East of Texas, NY 3 meets NY 104B near the Lake Ontario shoreline. Past NY 104B, Route 3 parallels both Interstate 81 (I-81) and US 11 as it heads along the shore of Lake Ontario. Near the Selkirk Shores State Park west of Pulaski, NY 3 intersects NY 13 adjacent to the mouth of the Salmon River. After crossing the Salmon River, NY 3 passes the Sandy Island Beach State Park before entering Jefferson County. At the county line, NY 3 becomes signed as an east–west highway once again. The route continues northward toward Ellisburg where it meets NY 193 at the entrance to Southwick Beach State Park northwest of the community. Past NY 193, NY 3 passes the lakeside at Westcott Beach State Park prior to entering the vicinity of Sackets Harbor. The route bypasses both Sackets Harbor and the Sackets Harbor Battlefield State Historic Site to the east before separating from Lake Ontario and proceeding eastward toward Watertown.[6]

Watertown's Public Square, encircled by NY 3

West of the city of Watertown, NY 3 intersects NY 180 southwest of the Watertown International Airport before connecting to I-81 by way of an interchange at the city line. NY 3 heads east into Watertown, intersecting with both US 11 and NY 12 at Massey Street. At this point, maintenance of NY 3 shifts from the state to the city of Watertown. The route overlaps NY 12 southbound and a short piece of US 11 northbound through downtown to Public Square, where NY 3 meets northbound NY 12. US 11 northbound leaves NY 3 here while the overlap between NY 3 and NY 12 continues eastward through Watertown. The concurrency ends near the eastern fringe of the city, where NY 3 leaves NY 12 and becomes state-maintained once more as it departs the city to the northeast.[6][7]

Watertown to Plattsburgh[edit]

In Black River, northeast of Watertown, NY 3 intersects NY 342 at the southwestern tip of the Fort Drum Military Reservation. NY 3 follows the southern edge of the base to Deferiet, where NY 3 turns south to follow the Black River while NY 3A continues along the border of Fort Drum. NY 3 follows the river to Carthage, where it overlaps NY 126 briefly before heading northeast to rejoin NY 3A at Fargo. NY 3 forms the southern boundary of the base from NY 3A east to just west of the Jefferson-Lewis County line; however, near Natural Bridge, the Fort Drum boundary heads due north before becoming delimited by the Indian River. NY 3, meanwhile, traverses the river and enters Lewis County.[6]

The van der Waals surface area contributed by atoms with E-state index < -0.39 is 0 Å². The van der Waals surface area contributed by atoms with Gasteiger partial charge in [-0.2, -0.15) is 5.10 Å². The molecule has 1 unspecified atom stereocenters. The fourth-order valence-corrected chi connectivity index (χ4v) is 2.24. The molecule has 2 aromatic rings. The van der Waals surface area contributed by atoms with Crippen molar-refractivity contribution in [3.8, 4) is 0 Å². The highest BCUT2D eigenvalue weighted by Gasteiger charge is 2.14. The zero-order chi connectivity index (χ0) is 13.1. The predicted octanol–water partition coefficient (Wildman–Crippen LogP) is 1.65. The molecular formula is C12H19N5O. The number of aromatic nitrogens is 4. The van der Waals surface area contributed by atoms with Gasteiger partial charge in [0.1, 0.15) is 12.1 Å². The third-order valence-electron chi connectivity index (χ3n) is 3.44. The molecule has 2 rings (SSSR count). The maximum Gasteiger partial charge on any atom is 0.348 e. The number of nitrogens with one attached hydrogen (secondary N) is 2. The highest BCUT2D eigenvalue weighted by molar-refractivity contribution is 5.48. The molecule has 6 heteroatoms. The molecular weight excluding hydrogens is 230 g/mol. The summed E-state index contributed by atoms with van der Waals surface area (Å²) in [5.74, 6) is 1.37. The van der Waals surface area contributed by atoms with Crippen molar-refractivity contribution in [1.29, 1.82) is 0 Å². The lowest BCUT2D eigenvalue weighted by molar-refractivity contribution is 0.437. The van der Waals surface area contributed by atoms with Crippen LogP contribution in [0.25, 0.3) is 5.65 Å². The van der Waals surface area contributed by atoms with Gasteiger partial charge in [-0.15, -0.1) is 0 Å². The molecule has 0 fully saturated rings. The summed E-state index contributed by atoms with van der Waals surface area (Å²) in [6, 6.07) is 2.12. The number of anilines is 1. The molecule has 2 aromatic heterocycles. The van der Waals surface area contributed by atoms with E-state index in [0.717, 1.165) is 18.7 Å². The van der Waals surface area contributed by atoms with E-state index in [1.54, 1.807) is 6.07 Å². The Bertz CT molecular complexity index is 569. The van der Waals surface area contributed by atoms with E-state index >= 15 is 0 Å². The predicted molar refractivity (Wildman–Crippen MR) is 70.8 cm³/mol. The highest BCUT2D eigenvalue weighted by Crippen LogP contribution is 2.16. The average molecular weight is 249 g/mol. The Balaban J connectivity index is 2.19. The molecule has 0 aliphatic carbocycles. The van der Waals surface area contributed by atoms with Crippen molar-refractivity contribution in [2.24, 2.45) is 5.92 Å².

NY 3 eastbound at Franklin CR 26 (former NY 99) in the town of Franklin

Midway between Natural Bridge and Harrisville, Route 3 intersects Route 812. NY 812 turns east onto NY 3, following NY 3 northeast into St. Lawrence County before splitting to the northwest between Harrisville and Pitcairn. Shortly after departing NY 812, NY 3 enters Adirondack Park. The route follows a largely east–west routing from its entry point to Tupper Lake, where it merges with Route 30. Near Upper Saranac Lake, NY 30 heads north toward Malone as NY 3 continues northeast through nearby Saranac Lake toward Plattsburgh.[6]

West of Plattsburgh, NY 3 exits the park and encounters NY 374 via an interchange. Past the exit, the two routes follow parallel routings before separating outside of Plattsburgh. NY 3 curves to the southeast toward the former Clinton County Airport, where it meets NY 22B just west of what was once the main entrance to the airport. From NY 22B, NY 3 continues east to the outskirts of Plattsburgh, where it meets the Adirondack Northway (I-87). Past I-87, NY 3 follows Cornelia Street into the city, where it becomes city-maintained. Within Plattsburgh, NY 3 intersects NY 22 before terminating at US 9 just west of Lake Champlain.[6][8]

History[edit]

Original alignment[edit]